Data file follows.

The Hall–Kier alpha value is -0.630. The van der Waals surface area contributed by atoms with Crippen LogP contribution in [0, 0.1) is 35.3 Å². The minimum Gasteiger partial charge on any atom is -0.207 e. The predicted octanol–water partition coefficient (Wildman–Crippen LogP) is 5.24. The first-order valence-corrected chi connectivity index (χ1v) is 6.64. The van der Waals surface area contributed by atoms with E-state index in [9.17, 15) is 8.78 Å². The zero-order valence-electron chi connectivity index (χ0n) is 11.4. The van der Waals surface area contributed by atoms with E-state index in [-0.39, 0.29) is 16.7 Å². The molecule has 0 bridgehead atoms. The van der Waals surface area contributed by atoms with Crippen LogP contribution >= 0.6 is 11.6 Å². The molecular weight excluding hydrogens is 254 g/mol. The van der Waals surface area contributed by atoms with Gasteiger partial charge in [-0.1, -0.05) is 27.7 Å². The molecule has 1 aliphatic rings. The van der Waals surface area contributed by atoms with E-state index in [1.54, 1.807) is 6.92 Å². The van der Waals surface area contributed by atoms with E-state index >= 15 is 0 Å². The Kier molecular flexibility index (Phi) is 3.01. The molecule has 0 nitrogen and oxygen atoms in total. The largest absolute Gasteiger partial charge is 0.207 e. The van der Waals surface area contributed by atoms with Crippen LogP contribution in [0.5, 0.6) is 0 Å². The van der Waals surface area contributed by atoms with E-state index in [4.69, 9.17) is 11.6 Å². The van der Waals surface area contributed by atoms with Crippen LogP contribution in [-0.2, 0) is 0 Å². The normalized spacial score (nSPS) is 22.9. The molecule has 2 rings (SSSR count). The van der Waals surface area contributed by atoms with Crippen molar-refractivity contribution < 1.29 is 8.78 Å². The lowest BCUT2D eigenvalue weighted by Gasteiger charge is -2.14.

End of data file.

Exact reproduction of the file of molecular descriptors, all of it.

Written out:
The Hall–Kier alpha value is -0.630. The van der Waals surface area contributed by atoms with Crippen LogP contribution in [0, 0.1) is 35.3 Å². The minimum Gasteiger partial charge on any atom is -0.207 e. The predicted octanol–water partition coefficient (Wildman–Crippen LogP) is 5.24. The first-order valence-corrected chi connectivity index (χ1v) is 6.64. The van der Waals surface area contributed by atoms with E-state index in [9.17, 15) is 8.78 Å². The zero-order valence-electron chi connectivity index (χ0n) is 11.4. The van der Waals surface area contributed by atoms with E-state index in [-0.39, 0.29) is 16.7 Å². The molecule has 0 bridgehead atoms. The van der Waals surface area contributed by atoms with Crippen LogP contribution >= 0.6 is 11.6 Å². The molecular weight excluding hydrogens is 254 g/mol. The van der Waals surface area contributed by atoms with Gasteiger partial charge in [-0.1, -0.05) is 27.7 Å². The molecule has 1 aliphatic rings. The van der Waals surface area contributed by atoms with E-state index in [1.54, 1.807) is 6.92 Å². The van der Waals surface area contributed by atoms with E-state index >= 15 is 0 Å². The Kier molecular flexibility index (Phi) is 3.01. The molecule has 0 nitrogen and oxygen atoms in total. The largest absolute Gasteiger partial charge is 0.207 e. The van der Waals surface area contributed by atoms with Crippen LogP contribution in [0.5, 0.6) is 0 Å². The van der Waals surface area contributed by atoms with E-state index in [4.69, 9.17) is 11.6 Å². The van der Waals surface area contributed by atoms with Crippen LogP contribution in [-0.2, 0) is 0 Å². The normalized spacial score (nSPS) is 22.9. The molecule has 2 rings (SSSR count). The van der Waals surface area contributed by atoms with Crippen molar-refractivity contribution < 1.29 is 8.78 Å². The lowest BCUT2D eigenvalue weighted by Gasteiger charge is -2.14.